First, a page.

HTTP Endpoint on Modal

HTTP Endpoint on Modal#

An endpoint on Modal is a fastest way to deploy a model for inference with Flywheel. You can also use the endpoint to test and experience the benefits of Flywheel.

An endpoint is a RESTful API that accepts HTTP requests for inference and returns responses. In this example, we’ll build a FastAPI based endpoint with Flywheel on Modal. With Flywheel, you get unparalleled throughput and latency for serving asynchronous inference requests (such as real-time chatbots).


The first time you attempt to run an MK1 model you will be prompted by the command line to accept our terms and conditions. This is a one-time process.

Endpoint Application#

The first step in the building the REST application is to define the input and output messages. For this example we’ll use pydantic to define the input and output types to match the MK1 Flywheel API.

The next step is to implement the endpoint using FastAPI. We’ll run the endpoint on a barebones Debian container, as we only need this container to run the FastAPI application and to forward the generation requests to the MK1 Flywheel container.

In this example we’re setting the keep_warm option to 1, which means that at least container will be kept warm at all times. This is useful for low-latency applications, as it ensures that the container is always ready to serve requests. You can find more information about this topic in the Modal documentation.

The FastAPI application will support the following endpoints:

  • /health: A health check endpoint that returns a 503 status code if there are no runners available, and a 200 status code otherwise.

  • /stats: An endpoint that returns the current stats of the MK1 Flywheel container.

  • /generate: An endpoint that accepts a JSON payload with the generation request and returns the generation response.

This examples uses a pre-baked Mistral-7b-instruct model. However, you can modify the example to use a supported model of your choice with Bring-Your-Own-Model (BYOM), where a volume preloaded with your model (perhaps, fine-tune) is used to setup the Model class.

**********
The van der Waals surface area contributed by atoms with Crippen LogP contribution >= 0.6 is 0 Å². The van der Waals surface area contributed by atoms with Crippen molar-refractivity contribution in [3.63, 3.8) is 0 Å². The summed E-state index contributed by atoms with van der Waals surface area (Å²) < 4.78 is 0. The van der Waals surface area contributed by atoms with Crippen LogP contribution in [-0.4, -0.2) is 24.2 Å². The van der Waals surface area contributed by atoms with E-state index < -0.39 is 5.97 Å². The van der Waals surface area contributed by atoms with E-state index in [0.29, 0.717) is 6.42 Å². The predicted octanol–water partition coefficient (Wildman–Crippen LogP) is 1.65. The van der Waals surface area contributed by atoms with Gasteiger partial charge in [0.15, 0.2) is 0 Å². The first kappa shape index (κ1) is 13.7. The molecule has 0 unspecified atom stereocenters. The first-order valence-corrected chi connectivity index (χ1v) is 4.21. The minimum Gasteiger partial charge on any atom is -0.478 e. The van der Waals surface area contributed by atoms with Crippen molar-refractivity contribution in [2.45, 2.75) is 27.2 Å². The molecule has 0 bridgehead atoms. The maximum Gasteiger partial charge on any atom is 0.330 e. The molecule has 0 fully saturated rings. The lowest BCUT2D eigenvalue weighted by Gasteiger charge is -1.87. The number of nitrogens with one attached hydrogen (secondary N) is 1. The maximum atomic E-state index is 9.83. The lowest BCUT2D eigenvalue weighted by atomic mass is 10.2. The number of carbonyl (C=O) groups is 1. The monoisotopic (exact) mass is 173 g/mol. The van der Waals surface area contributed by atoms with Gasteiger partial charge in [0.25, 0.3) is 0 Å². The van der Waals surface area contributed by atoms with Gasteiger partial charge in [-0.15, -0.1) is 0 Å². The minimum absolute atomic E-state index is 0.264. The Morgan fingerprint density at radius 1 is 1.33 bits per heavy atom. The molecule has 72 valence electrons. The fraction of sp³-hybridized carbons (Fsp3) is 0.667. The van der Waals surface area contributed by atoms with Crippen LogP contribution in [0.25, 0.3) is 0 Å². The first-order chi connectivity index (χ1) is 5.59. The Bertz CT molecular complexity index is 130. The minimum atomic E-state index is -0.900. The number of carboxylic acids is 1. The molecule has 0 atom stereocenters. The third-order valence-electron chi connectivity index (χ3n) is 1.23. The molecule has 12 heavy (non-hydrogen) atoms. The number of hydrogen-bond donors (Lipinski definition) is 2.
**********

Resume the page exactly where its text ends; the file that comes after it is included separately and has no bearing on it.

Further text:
The example endpoint can be served with modal serve

import modal

from typing import List
from pydantic import BaseModel

class GenerationRequest(BaseModel):
    text: str
    max_tokens: int
    eos_token_ids: List[int] = []
    max_input_tokens: int = 0
    num_samples: int = 1
    stop: List[str] = []
    temperature: float = 1.0
    top_k: int = 50
    top_p: float = 1.0
    presence_penalty: float = 0.0
    frequency_penalty: float = 0.0

class GenerationResponseSample(BaseModel):
    text: str
    generated_tokens: int
    finished: float
    finish_reason: str

class GenerationResponse(BaseModel):
    created: float
    finished: float
    num_samples: int
    prompt: str
    prompt_tokens: int
    responses: List[GenerationResponseSample]

stub = modal.Stub(

def app():
    import modal
    import fastapi
    import fastapi.staticfiles

    web_app = fastapi.FastAPI()
    Model = modal.Cls.lookup(
        "mk1-flywheel-latest-mistral-7b-instruct", "Model", workspace="mk1"
    model = Model()

    async def health():
        stats = await model.generate.get_current_stats.aio()
        if stats.num_total_runners == 0:
            status_code = fastapi.status.HTTP_503_SERVICE_UNAVAILABLE
            status_code = fastapi.status.HTTP_200_OK

        response = fastapi.Response(
        return response

    async def stats():
        stats = await model.generate.get_current_stats.aio()
        stats = {
            "backlog": stats.backlog,
            "num_total_runners": stats.num_total_runners,
        return stats"/generate")
    async def generate(request: fastapi.Request) -> fastapi.Response:
        content_type = request.headers.get("Content-Type")
        if content_type != "application/json":
            return fastapi.Response(

        request_data = await request.json()
        generation_request = GenerationRequest(**request_data)
        response = model.generate.remote(**generation_request.dict())
        return GenerationResponse(**response)

    return web_app

Finally, we can curl to the endpoint to engage with the model. Note, that the first request might take a few seconds to account for the coldstart, but subsequent calls will be faster.

curl -X "POST" "" -H 'Content-Type: application/json' -d '{
  "text": "What is the difference between a llama and an alpaca?",
  "max_tokens": 512,
  "eos_token_ids": [1, 2],
  "temperature": 0.8,
  "top_k": 50,
  "top_p": 1.0

Given this basic example, there are many ways to extend the functionality of the endpoint. For example, you could add authentication, logging, and more complex error handling or load balancing. The only limit is your imagination!